A captioned photograph of “Parts of the Roman Water pipeline in Profile FR126 is published, but with no comment in the text.
Putting this in geological context
Figure 2 – Stratigraphy
Figure 3 Longitudinal View of, one assumes, the lowest section of the crosssection
This Roman water works is not buried under colluvium, but under, ahem, Miocene stratigraphy. It’s location in the cross section seems to be wee white features above the basal orange Devonian strata. I think, because no one seems to want to discuss this anachronism.
The Romans did not bury this aqueduct as is commonly believed. Instead this aqueduct was engulfed in a massive deposit of sediments and lignite.
A previous discussion of this was posted on the Malaga Bay Blog.
There’s more than a 2000 year Heinsohn Hiatus here, and my guess is that the Roman period was terminated by the Tertiary tectonic event.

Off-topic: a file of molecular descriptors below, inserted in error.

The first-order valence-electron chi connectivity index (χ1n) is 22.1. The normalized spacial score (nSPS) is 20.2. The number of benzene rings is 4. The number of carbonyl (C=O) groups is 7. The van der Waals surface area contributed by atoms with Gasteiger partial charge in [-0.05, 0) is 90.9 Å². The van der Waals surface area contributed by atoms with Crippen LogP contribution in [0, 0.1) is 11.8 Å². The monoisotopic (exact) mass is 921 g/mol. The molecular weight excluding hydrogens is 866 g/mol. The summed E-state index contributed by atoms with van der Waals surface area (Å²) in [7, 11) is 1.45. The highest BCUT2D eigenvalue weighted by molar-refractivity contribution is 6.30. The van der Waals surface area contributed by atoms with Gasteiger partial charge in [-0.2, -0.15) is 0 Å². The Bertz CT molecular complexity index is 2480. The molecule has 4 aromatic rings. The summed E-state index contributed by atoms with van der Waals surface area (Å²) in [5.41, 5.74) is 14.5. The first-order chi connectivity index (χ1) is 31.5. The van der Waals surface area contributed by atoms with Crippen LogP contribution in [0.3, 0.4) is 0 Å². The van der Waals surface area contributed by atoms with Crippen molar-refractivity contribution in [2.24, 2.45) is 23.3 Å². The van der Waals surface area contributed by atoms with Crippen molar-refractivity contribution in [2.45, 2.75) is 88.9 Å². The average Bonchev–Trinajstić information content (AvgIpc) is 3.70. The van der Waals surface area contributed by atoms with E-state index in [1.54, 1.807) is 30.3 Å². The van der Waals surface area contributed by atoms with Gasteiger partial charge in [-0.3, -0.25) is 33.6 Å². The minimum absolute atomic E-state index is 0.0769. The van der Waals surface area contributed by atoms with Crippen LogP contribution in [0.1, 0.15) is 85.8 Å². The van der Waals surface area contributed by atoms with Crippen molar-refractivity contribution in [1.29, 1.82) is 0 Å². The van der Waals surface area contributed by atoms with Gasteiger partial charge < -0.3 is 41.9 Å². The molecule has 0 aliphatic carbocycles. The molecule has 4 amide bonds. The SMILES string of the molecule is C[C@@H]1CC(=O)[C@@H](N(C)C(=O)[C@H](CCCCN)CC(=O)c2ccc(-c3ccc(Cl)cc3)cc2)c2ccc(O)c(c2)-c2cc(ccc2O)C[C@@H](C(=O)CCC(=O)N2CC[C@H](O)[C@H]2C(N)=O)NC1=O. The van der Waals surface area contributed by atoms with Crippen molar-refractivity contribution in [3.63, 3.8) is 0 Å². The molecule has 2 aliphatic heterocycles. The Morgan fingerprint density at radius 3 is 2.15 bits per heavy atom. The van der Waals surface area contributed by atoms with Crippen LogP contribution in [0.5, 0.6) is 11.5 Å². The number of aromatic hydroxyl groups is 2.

Update: A crucial fact is how one thinks. Religious minds tend to see what they believe, and hence when confronted with the fact of Miocene sediments overlying roman water works will, to avoid cognitive dissonance, conclude the Romans dug the water works under the Miocene sediments.
The scientific mind, on the other hand, believes what it sees, and concludes that the roman waterworks were buried under a dumping of sediment.